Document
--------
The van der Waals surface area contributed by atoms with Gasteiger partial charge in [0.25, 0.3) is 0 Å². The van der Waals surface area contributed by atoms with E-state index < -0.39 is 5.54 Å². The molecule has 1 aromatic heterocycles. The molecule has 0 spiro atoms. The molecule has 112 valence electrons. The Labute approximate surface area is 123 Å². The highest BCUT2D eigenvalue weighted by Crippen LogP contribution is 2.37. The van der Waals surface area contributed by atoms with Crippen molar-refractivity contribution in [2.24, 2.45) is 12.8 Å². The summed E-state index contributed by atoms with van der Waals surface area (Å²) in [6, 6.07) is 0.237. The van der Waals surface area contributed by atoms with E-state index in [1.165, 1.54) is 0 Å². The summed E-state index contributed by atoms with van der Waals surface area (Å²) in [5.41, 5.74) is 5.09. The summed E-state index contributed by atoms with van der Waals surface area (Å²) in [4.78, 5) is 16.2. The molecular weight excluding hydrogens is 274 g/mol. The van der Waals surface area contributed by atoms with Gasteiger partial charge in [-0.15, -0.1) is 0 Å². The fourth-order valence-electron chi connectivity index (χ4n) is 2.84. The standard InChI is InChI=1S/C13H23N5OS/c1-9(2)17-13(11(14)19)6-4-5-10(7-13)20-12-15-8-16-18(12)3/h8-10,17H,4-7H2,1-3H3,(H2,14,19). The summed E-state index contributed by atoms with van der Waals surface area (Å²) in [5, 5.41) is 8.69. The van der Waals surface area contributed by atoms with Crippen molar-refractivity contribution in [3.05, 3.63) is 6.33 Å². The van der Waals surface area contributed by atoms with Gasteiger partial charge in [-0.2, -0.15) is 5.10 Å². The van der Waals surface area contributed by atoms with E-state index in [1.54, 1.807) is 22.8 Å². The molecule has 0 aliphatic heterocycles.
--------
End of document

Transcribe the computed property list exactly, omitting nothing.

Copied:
The van der Waals surface area contributed by atoms with Gasteiger partial charge in [0.25, 0.3) is 0 Å². The van der Waals surface area contributed by atoms with E-state index < -0.39 is 5.54 Å². The molecule has 1 aromatic heterocycles. The molecule has 0 spiro atoms. The molecule has 112 valence electrons. The Labute approximate surface area is 123 Å². The highest BCUT2D eigenvalue weighted by Crippen LogP contribution is 2.37. The van der Waals surface area contributed by atoms with Crippen molar-refractivity contribution in [2.24, 2.45) is 12.8 Å². The summed E-state index contributed by atoms with van der Waals surface area (Å²) in [6, 6.07) is 0.237. The van der Waals surface area contributed by atoms with E-state index in [1.165, 1.54) is 0 Å². The summed E-state index contributed by atoms with van der Waals surface area (Å²) in [5.41, 5.74) is 5.09. The summed E-state index contributed by atoms with van der Waals surface area (Å²) in [4.78, 5) is 16.2. The molecular weight excluding hydrogens is 274 g/mol. The van der Waals surface area contributed by atoms with Gasteiger partial charge in [-0.15, -0.1) is 0 Å². The fourth-order valence-electron chi connectivity index (χ4n) is 2.84. The standard InChI is InChI=1S/C13H23N5OS/c1-9(2)17-13(11(14)19)6-4-5-10(7-13)20-12-15-8-16-18(12)3/h8-10,17H,4-7H2,1-3H3,(H2,14,19). The summed E-state index contributed by atoms with van der Waals surface area (Å²) in [5, 5.41) is 8.69. The van der Waals surface area contributed by atoms with Crippen molar-refractivity contribution in [3.05, 3.63) is 6.33 Å². The van der Waals surface area contributed by atoms with Gasteiger partial charge in [-0.2, -0.15) is 5.10 Å². The van der Waals surface area contributed by atoms with E-state index in [1.54, 1.807) is 22.8 Å². The molecule has 0 aliphatic heterocycles.